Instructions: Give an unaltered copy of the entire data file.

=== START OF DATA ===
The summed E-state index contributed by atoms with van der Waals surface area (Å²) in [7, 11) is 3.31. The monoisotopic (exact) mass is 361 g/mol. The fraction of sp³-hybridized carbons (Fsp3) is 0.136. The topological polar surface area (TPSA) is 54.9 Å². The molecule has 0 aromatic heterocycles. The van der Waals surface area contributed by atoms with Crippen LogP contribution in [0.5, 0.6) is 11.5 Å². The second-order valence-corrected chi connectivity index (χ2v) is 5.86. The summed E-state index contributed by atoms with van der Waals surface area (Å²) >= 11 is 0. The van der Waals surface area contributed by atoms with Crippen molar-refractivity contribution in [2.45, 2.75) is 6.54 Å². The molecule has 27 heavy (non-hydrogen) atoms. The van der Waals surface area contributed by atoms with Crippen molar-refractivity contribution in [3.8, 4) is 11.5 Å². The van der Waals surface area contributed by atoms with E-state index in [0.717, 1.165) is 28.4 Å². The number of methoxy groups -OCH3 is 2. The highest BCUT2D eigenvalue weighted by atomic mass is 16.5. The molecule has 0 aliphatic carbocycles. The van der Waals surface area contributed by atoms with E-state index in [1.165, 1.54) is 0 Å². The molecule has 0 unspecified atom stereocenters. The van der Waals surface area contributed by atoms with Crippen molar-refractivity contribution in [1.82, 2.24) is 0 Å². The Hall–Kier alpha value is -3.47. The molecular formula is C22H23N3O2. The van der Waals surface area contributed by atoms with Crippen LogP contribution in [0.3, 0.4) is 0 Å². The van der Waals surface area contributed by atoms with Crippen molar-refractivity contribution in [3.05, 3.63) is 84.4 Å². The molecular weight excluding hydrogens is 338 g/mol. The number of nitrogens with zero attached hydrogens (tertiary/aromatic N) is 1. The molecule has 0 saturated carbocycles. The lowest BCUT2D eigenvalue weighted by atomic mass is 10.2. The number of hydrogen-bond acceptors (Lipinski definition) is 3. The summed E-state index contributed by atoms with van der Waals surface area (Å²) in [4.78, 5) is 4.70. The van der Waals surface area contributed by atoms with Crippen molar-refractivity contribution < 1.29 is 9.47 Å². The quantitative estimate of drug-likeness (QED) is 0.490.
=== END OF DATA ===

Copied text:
The summed E-state index contributed by atoms with van der Waals surface area (Å²) in [7, 11) is 3.31. The monoisotopic (exact) mass is 361 g/mol. The fraction of sp³-hybridized carbons (Fsp3) is 0.136. The topological polar surface area (TPSA) is 54.9 Å². The molecule has 0 aromatic heterocycles. The van der Waals surface area contributed by atoms with Crippen LogP contribution in [0.5, 0.6) is 11.5 Å². The second-order valence-corrected chi connectivity index (χ2v) is 5.86. The summed E-state index contributed by atoms with van der Waals surface area (Å²) >= 11 is 0. The van der Waals surface area contributed by atoms with Crippen molar-refractivity contribution in [2.45, 2.75) is 6.54 Å². The molecule has 27 heavy (non-hydrogen) atoms. The van der Waals surface area contributed by atoms with Crippen molar-refractivity contribution in [3.8, 4) is 11.5 Å². The van der Waals surface area contributed by atoms with E-state index in [0.717, 1.165) is 28.4 Å². The number of methoxy groups -OCH3 is 2. The highest BCUT2D eigenvalue weighted by atomic mass is 16.5. The molecule has 0 aliphatic carbocycles. The van der Waals surface area contributed by atoms with E-state index in [1.165, 1.54) is 0 Å². The molecule has 0 unspecified atom stereocenters. The van der Waals surface area contributed by atoms with Crippen molar-refractivity contribution in [1.82, 2.24) is 0 Å². The Hall–Kier alpha value is -3.47. The molecular formula is C22H23N3O2. The van der Waals surface area contributed by atoms with Crippen LogP contribution in [0.3, 0.4) is 0 Å². The van der Waals surface area contributed by atoms with Crippen molar-refractivity contribution in [3.05, 3.63) is 84.4 Å². The molecular weight excluding hydrogens is 338 g/mol. The number of nitrogens with zero attached hydrogens (tertiary/aromatic N) is 1. The molecule has 0 saturated carbocycles. The lowest BCUT2D eigenvalue weighted by atomic mass is 10.2. The number of hydrogen-bond acceptors (Lipinski definition) is 3. The summed E-state index contributed by atoms with van der Waals surface area (Å²) in [4.78, 5) is 4.70. The van der Waals surface area contributed by atoms with Crippen molar-refractivity contribution < 1.29 is 9.47 Å². The quantitative estimate of drug-likeness (QED) is 0.490.